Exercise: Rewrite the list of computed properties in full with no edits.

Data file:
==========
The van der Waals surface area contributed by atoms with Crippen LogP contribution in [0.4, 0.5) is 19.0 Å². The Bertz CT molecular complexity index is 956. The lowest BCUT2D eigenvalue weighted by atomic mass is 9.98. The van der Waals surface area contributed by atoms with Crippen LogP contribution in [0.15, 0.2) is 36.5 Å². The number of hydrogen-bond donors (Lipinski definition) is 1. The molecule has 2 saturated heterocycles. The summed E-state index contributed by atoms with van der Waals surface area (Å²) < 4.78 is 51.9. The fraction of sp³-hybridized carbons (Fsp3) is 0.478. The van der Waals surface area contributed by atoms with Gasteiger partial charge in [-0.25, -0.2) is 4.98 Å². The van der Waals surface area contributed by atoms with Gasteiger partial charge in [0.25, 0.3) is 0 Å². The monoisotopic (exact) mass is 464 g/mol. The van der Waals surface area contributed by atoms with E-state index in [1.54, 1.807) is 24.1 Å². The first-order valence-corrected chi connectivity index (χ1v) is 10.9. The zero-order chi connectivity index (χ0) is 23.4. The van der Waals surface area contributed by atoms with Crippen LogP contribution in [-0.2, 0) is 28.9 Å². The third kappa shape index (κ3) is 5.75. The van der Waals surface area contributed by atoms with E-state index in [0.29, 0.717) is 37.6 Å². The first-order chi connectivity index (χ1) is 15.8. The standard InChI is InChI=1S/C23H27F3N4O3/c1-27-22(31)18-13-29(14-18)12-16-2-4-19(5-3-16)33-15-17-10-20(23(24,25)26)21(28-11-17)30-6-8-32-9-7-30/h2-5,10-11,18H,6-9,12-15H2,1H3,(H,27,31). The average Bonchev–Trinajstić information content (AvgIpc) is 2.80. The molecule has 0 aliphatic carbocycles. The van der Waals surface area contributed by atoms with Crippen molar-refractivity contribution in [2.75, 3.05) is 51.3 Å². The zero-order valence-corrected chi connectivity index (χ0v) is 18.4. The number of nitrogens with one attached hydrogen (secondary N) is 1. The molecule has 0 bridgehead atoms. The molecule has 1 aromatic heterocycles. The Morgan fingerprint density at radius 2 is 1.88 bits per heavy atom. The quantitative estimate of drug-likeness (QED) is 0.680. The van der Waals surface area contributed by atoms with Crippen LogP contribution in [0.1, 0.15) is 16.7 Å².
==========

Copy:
The van der Waals surface area contributed by atoms with Crippen LogP contribution in [0.4, 0.5) is 19.0 Å². The Bertz CT molecular complexity index is 956. The lowest BCUT2D eigenvalue weighted by atomic mass is 9.98. The van der Waals surface area contributed by atoms with Crippen LogP contribution in [0.15, 0.2) is 36.5 Å². The number of hydrogen-bond donors (Lipinski definition) is 1. The molecule has 2 saturated heterocycles. The summed E-state index contributed by atoms with van der Waals surface area (Å²) < 4.78 is 51.9. The fraction of sp³-hybridized carbons (Fsp3) is 0.478. The van der Waals surface area contributed by atoms with Gasteiger partial charge in [-0.25, -0.2) is 4.98 Å². The van der Waals surface area contributed by atoms with Gasteiger partial charge in [0.25, 0.3) is 0 Å². The monoisotopic (exact) mass is 464 g/mol. The van der Waals surface area contributed by atoms with E-state index in [1.54, 1.807) is 24.1 Å². The first-order valence-corrected chi connectivity index (χ1v) is 10.9. The zero-order chi connectivity index (χ0) is 23.4. The van der Waals surface area contributed by atoms with Crippen LogP contribution in [-0.2, 0) is 28.9 Å². The third kappa shape index (κ3) is 5.75. The van der Waals surface area contributed by atoms with E-state index in [0.29, 0.717) is 37.6 Å². The first-order chi connectivity index (χ1) is 15.8. The standard InChI is InChI=1S/C23H27F3N4O3/c1-27-22(31)18-13-29(14-18)12-16-2-4-19(5-3-16)33-15-17-10-20(23(24,25)26)21(28-11-17)30-6-8-32-9-7-30/h2-5,10-11,18H,6-9,12-15H2,1H3,(H,27,31). The average Bonchev–Trinajstić information content (AvgIpc) is 2.80. The molecule has 0 aliphatic carbocycles. The van der Waals surface area contributed by atoms with Crippen molar-refractivity contribution in [2.75, 3.05) is 51.3 Å². The zero-order valence-corrected chi connectivity index (χ0v) is 18.4. The number of nitrogens with one attached hydrogen (secondary N) is 1. The molecule has 0 bridgehead atoms. The molecule has 1 aromatic heterocycles. The Morgan fingerprint density at radius 2 is 1.88 bits per heavy atom. The quantitative estimate of drug-likeness (QED) is 0.680. The van der Waals surface area contributed by atoms with Crippen LogP contribution in [0.1, 0.15) is 16.7 Å².